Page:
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Learning to Code (was RE: Selftuition)

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Anthony Beaman
April 29, 2002 09:05
Learning to Code (was RE: Selftuition)
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I posted a similar question recently and got great answers! My problem with coding is that the learning process seems mysterious at times. I guess I'm used to a cut and dried approach to things and learning to code isn't, or am I wrong? For example, sometimes I'm not sure which books to read or in what order or what source code to study or how to study or how good you have to get before you can get a job coding or how to get good at coding, etc., etc. Whenever I speak to aspiring coders they express similar concerns and questions. Is there any info (general advice, life experiences, sites, FAQ's, etc.) about the process of learning to program? Thanks! 

		-----Original Message-----
		From:	drieux []
		Sent:	Monday, April 29, 2002 11:27 AM
		Subject:	Re: Selftuition

		On Monday, April 29, 2002, at 06:00 , Richard Adams wrote:
		> The main problem I've had learning Perl is trying to separate out the 
		> "need
		> -to -know" stuff from the "very clever but you can get by without it" 
		> info,
		> esp in the manpages and the Camel book. Also I find the exercises in the
		> deitel book for C very useful for getting the syntax firmly learned.

		My complements to the rest who have proposed very useful bits.

		What I would advocate are two areas of importance - the first
		is the simplest:

			perldoc perl

		and understand the sections already documented with the perl
		code that you are privy to at this point - since this material
		is online and faster to get at than the 'books'. This will also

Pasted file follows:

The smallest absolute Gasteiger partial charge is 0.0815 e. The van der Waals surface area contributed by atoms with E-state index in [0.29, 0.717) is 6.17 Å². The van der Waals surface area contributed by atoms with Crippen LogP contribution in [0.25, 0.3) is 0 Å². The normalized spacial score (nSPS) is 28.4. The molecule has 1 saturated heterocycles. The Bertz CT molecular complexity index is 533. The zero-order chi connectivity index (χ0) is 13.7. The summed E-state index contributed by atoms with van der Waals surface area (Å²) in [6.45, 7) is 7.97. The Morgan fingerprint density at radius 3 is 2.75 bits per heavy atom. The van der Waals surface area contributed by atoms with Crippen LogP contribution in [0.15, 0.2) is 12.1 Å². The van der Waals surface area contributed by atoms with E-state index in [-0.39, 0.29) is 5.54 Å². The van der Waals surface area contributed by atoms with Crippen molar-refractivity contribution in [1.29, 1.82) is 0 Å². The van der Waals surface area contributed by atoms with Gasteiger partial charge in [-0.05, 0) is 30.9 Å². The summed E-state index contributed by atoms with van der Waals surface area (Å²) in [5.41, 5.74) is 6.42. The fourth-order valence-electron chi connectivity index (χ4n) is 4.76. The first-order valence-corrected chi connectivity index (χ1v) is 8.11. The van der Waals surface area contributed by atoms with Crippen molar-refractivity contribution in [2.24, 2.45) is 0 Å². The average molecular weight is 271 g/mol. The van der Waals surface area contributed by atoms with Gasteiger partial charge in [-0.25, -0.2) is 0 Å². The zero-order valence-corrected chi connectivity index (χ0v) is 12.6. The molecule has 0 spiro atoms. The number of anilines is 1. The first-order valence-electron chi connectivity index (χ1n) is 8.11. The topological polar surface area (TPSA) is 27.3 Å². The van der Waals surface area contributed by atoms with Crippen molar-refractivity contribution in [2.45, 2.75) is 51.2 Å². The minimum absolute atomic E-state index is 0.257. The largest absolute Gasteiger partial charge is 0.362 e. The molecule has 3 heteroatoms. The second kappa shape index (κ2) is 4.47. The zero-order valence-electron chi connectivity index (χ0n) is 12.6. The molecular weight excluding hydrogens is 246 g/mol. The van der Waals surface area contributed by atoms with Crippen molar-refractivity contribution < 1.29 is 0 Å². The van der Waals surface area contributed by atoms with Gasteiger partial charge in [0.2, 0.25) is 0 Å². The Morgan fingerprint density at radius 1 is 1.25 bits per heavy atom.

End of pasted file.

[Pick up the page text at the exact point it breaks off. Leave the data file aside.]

prep you to read about new modules as you run into them, and
		before the luddites have the chance to muder treePersons to
		see you what you could have read on line... 8-)

		The second most important notion is

			use Benchmark;

		If you really want a clue about the trade offs of this or that,
		go and Benchmark it - resolve the technical distinctions yourself -
		the failure of both C and perl is that they do not prevent you
		from doing that which you wish....

		It is a rather fun way to resolve why you want X over Y as a solution.

		After this you can get into the developer suite of tools and
		since you are coming from the K&R 'C' side you will of course
		want to better understand h2xs - so that you can get into the
		whole process of creating your own 'just a stack of functionality'
		perl modules - so that you can 'reuse code' - without having to
		get lost in the maze of OO stuff.....

		Along the way, use the beginner's mailing list as the

			"play along at home game."

		If you see a neat piece tossed up as a 'solution' or a 'problem'
		prove it to yourself....

		and last but not least,

			did we mention '-w' and 'use strict;'

		YES, just do it.



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